Commission details concerns about UK Government proposals to replace the Human Rights Act
The Scottish Human Rights Commission has responded to the UK Government’s consultation on its proposals to replace the Human Rights Act with a new Bill of Rights, detailing extensive concerns about the regressive impact of the changes planned.
Barbara Bolton, Head of Legal and Policy at the Scottish Human Rights Commission, said:
“The UK Government’s plan to replace the Human Rights Act with a new Bill of Rights signals an intent to water down human rights protections, erect additional barriers to accessing justice and equivocate on compliance with decisions of the European Court of Human Rights involving the UK.
“If passed, these proposals would be deeply regressive, undermining 20 years of human rights law and policy development across the UK, making it harder for people to enforce their rights and putting the UK in breach of its international obligations. This should be of grave concern to us all.”
In the consultation response the Commission lays out its concerns in detail.
Key points include:
- The UK Government’s plan is a project based on false premises, employs a flawed consultation process and will deliver primarily negative outcomes for the people and institutions of the UK.
- Over 20 years, the incorporation of the European Convention on Human Rights (the Convention) in UK courts, through the Human Rights Act, has had a significant, positive impact on people across the UK in many areas, including: children, disability, equality, health, justice, privacy, religion and belief, rights at work, seeking refuge, speech and protest and victims of crime.
- The Commission does not accept the premise there is lack of “ownership” of human rights. In Scotland, there is longstanding support for human rights. Over 200 civil society organisations have signed the Scotland Declaration on Human Rights, expressing their united support for ensuring that Scotland is a world leader in rights protection and implementation.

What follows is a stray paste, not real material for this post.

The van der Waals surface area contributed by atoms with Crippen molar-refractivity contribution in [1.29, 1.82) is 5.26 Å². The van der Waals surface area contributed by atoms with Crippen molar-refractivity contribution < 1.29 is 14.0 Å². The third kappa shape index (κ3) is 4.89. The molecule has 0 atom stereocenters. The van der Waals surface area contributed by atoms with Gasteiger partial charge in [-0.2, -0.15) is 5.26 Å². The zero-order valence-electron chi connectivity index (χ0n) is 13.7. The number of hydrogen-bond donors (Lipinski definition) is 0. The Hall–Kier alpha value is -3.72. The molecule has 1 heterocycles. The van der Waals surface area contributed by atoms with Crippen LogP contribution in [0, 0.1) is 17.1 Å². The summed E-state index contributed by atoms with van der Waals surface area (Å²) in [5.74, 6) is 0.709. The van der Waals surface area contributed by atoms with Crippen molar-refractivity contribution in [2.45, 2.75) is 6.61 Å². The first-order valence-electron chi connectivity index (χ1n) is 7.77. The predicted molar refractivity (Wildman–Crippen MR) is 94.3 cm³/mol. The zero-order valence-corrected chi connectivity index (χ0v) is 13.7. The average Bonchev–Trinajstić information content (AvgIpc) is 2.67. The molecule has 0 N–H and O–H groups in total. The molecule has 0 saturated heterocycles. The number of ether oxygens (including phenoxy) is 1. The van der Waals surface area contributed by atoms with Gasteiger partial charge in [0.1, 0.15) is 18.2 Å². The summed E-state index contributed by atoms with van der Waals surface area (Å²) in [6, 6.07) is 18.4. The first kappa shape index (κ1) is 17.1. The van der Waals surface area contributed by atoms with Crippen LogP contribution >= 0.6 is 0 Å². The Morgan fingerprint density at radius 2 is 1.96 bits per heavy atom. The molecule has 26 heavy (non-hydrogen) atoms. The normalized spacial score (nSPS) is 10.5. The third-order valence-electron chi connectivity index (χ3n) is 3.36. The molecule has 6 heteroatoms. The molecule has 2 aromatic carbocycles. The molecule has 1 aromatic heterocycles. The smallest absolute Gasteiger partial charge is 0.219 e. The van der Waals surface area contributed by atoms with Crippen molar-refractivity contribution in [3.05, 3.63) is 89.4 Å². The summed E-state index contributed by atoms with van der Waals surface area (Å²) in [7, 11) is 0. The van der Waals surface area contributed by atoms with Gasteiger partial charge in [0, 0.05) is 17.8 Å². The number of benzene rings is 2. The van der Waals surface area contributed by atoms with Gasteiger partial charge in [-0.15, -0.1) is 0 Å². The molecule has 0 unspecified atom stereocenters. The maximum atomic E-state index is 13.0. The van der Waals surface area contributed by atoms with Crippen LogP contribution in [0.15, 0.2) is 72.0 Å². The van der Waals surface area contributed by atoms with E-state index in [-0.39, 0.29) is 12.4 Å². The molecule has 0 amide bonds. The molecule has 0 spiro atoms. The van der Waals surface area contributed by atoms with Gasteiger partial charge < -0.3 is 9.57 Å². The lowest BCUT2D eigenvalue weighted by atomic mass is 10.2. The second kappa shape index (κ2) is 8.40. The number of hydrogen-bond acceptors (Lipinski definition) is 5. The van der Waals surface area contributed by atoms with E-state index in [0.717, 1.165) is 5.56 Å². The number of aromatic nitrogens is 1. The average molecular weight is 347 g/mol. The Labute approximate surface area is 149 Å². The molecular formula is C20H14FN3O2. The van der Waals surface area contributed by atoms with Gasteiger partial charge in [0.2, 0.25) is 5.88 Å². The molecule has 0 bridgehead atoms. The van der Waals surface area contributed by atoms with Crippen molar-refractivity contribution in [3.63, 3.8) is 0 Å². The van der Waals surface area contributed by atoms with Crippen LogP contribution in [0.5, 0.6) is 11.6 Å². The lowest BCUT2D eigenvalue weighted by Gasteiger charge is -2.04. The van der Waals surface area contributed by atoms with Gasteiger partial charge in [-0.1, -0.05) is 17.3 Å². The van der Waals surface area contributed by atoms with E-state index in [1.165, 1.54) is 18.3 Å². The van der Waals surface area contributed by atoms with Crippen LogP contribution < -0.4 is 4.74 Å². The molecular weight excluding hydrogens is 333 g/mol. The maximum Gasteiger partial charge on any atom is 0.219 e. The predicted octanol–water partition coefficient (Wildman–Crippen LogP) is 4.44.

Access to justice
- Additional proposals would add a number of significant hurdles to accessing justice, compounding existing barriers related to the complexity of law and procedure, the cost of securing legal advice and the lack of legal aid.
- If, as proposed, national courts must interpret rights distinctly from the European Court of Human Rights (ECtHR), the result will be legal conflict, confusion, uncertainty, and a likely increase in successful referrals to the ECtHR. The additional proposal of a “democratic shield,” expressly permitting the UK to decline to implement ECtHR decisions against it, would put the UK in clear breach of the Convention and undermine the rule of law.
- The UK Government has disregarded the outcome of its own Independent Human Rights Act Review (IHRAR). The IHRAR took evidence from across the UK for nine months, producing a detailed report and concluding there is no case for the kind of widespread reform the UK Government has put forward.
- It is vital that such a fundamental piece of legislation should not be introduced without direct, active participation of people whose rights will be most affected by any changes. In the absence of a truly participative process, the Commission considers the consultation exercise to be flawed.
Devolution and the Human Rights Act in Scotland
- A key concern is the complexity in the interrelationship between the Human Rights Act and devolution. The Act and Convention compliance are embedded into the Scotland Act 1998. Convention rights have become part of the fabric of Scotland’s laws, judicial analysis and the legislative competence of the Scottish Parliament. This is widely considered to be a positive dimension to devolution, and the Parliament, public authorities and civil society have sought to build on this in developing a rights-based culture.
The Commission strongly urges the UK Government to comply in full with its obligations under the European Convention on Human Rights and retain the Human Rights Act in its current form.
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Notes to Editors
- Read our joint statement with four other leading Scottish human rights organisations to the UK Government’s initial proposals Scottish human rights organisations unite to reject “unnecessary, regressive and divisive” plans to replace Human Rights Act